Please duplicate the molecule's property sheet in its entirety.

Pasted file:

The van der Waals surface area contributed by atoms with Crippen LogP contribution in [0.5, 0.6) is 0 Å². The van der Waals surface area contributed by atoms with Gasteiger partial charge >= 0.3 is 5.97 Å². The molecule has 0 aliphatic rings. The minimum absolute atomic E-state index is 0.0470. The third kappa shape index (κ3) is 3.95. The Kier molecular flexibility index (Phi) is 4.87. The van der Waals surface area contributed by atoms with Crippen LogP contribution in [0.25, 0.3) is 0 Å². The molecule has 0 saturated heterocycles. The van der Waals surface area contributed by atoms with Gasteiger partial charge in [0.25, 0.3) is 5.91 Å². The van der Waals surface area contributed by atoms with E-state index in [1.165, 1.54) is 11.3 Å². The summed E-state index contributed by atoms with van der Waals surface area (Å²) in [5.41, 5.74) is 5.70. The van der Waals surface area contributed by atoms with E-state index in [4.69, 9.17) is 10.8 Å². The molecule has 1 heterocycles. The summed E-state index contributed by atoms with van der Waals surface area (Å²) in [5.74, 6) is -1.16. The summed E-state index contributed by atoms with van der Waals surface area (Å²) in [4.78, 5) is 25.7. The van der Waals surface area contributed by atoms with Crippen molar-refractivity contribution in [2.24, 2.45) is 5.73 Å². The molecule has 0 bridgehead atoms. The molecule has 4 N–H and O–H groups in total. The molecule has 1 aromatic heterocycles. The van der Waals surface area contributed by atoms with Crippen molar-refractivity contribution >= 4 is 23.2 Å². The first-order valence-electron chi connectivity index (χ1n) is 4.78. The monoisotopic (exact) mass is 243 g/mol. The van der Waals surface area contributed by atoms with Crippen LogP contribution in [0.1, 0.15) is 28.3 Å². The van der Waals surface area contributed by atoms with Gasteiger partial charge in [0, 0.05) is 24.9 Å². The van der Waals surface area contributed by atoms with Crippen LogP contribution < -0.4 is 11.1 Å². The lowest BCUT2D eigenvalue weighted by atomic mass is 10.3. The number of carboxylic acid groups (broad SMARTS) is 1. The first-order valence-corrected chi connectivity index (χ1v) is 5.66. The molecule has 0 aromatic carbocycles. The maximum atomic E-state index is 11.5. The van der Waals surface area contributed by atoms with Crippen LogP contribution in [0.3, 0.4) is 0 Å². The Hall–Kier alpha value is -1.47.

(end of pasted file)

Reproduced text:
The van der Waals surface area contributed by atoms with Crippen LogP contribution in [0.5, 0.6) is 0 Å². The van der Waals surface area contributed by atoms with Gasteiger partial charge >= 0.3 is 5.97 Å². The molecule has 0 aliphatic rings. The minimum absolute atomic E-state index is 0.0470. The third kappa shape index (κ3) is 3.95. The Kier molecular flexibility index (Phi) is 4.87. The van der Waals surface area contributed by atoms with Crippen LogP contribution in [0.25, 0.3) is 0 Å². The molecule has 0 saturated heterocycles. The van der Waals surface area contributed by atoms with Gasteiger partial charge in [0.25, 0.3) is 5.91 Å². The van der Waals surface area contributed by atoms with E-state index in [1.165, 1.54) is 11.3 Å². The summed E-state index contributed by atoms with van der Waals surface area (Å²) in [5.41, 5.74) is 5.70. The van der Waals surface area contributed by atoms with E-state index in [4.69, 9.17) is 10.8 Å². The molecule has 1 heterocycles. The summed E-state index contributed by atoms with van der Waals surface area (Å²) in [5.74, 6) is -1.16. The summed E-state index contributed by atoms with van der Waals surface area (Å²) in [4.78, 5) is 25.7. The van der Waals surface area contributed by atoms with Crippen molar-refractivity contribution in [2.24, 2.45) is 5.73 Å². The molecule has 0 bridgehead atoms. The molecule has 4 N–H and O–H groups in total. The molecule has 1 aromatic heterocycles. The van der Waals surface area contributed by atoms with Crippen molar-refractivity contribution >= 4 is 23.2 Å². The first-order valence-electron chi connectivity index (χ1n) is 4.78. The monoisotopic (exact) mass is 243 g/mol. The van der Waals surface area contributed by atoms with Crippen LogP contribution in [0.1, 0.15) is 28.3 Å². The van der Waals surface area contributed by atoms with Gasteiger partial charge in [0, 0.05) is 24.9 Å². The van der Waals surface area contributed by atoms with Crippen LogP contribution < -0.4 is 11.1 Å². The lowest BCUT2D eigenvalue weighted by atomic mass is 10.3. The number of carboxylic acid groups (broad SMARTS) is 1. The first-order valence-corrected chi connectivity index (χ1v) is 5.66. The molecule has 0 aromatic carbocycles. The maximum atomic E-state index is 11.5. The van der Waals surface area contributed by atoms with Crippen LogP contribution in [0.3, 0.4) is 0 Å². The Hall–Kier alpha value is -1.47.